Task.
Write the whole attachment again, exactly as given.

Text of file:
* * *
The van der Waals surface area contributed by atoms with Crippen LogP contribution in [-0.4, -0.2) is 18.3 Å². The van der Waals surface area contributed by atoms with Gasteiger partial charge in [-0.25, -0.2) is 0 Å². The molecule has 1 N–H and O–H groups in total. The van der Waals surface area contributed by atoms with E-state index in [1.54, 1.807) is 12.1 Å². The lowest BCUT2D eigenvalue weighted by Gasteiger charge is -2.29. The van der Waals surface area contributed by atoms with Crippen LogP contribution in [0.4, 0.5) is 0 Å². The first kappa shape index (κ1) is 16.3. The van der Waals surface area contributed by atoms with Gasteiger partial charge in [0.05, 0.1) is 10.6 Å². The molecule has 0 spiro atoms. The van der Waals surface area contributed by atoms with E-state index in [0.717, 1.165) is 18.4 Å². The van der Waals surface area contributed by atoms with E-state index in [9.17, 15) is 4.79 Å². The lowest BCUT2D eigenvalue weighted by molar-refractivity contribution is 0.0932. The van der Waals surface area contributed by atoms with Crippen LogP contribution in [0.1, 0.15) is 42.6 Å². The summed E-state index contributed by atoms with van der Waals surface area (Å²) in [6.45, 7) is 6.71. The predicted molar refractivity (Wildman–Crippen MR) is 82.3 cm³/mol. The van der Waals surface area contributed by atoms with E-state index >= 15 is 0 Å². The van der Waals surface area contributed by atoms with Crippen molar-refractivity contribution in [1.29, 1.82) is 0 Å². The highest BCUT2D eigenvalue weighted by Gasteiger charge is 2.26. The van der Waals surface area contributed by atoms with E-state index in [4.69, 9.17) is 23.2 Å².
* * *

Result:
The van der Waals surface area contributed by atoms with Crippen LogP contribution in [-0.4, -0.2) is 18.3 Å². The van der Waals surface area contributed by atoms with Gasteiger partial charge in [-0.25, -0.2) is 0 Å². The molecule has 1 N–H and O–H groups in total. The van der Waals surface area contributed by atoms with E-state index in [1.54, 1.807) is 12.1 Å². The lowest BCUT2D eigenvalue weighted by Gasteiger charge is -2.29. The van der Waals surface area contributed by atoms with Crippen LogP contribution in [0.4, 0.5) is 0 Å². The first kappa shape index (κ1) is 16.3. The van der Waals surface area contributed by atoms with Gasteiger partial charge in [0.05, 0.1) is 10.6 Å². The molecule has 0 spiro atoms. The van der Waals surface area contributed by atoms with E-state index in [0.717, 1.165) is 18.4 Å². The van der Waals surface area contributed by atoms with E-state index in [9.17, 15) is 4.79 Å². The lowest BCUT2D eigenvalue weighted by molar-refractivity contribution is 0.0932. The van der Waals surface area contributed by atoms with Crippen LogP contribution in [0.1, 0.15) is 42.6 Å². The summed E-state index contributed by atoms with van der Waals surface area (Å²) in [6.45, 7) is 6.71. The predicted molar refractivity (Wildman–Crippen MR) is 82.3 cm³/mol. The van der Waals surface area contributed by atoms with E-state index >= 15 is 0 Å². The van der Waals surface area contributed by atoms with Crippen molar-refractivity contribution in [1.29, 1.82) is 0 Å². The highest BCUT2D eigenvalue weighted by Gasteiger charge is 2.26. The van der Waals surface area contributed by atoms with E-state index in [4.69, 9.17) is 23.2 Å².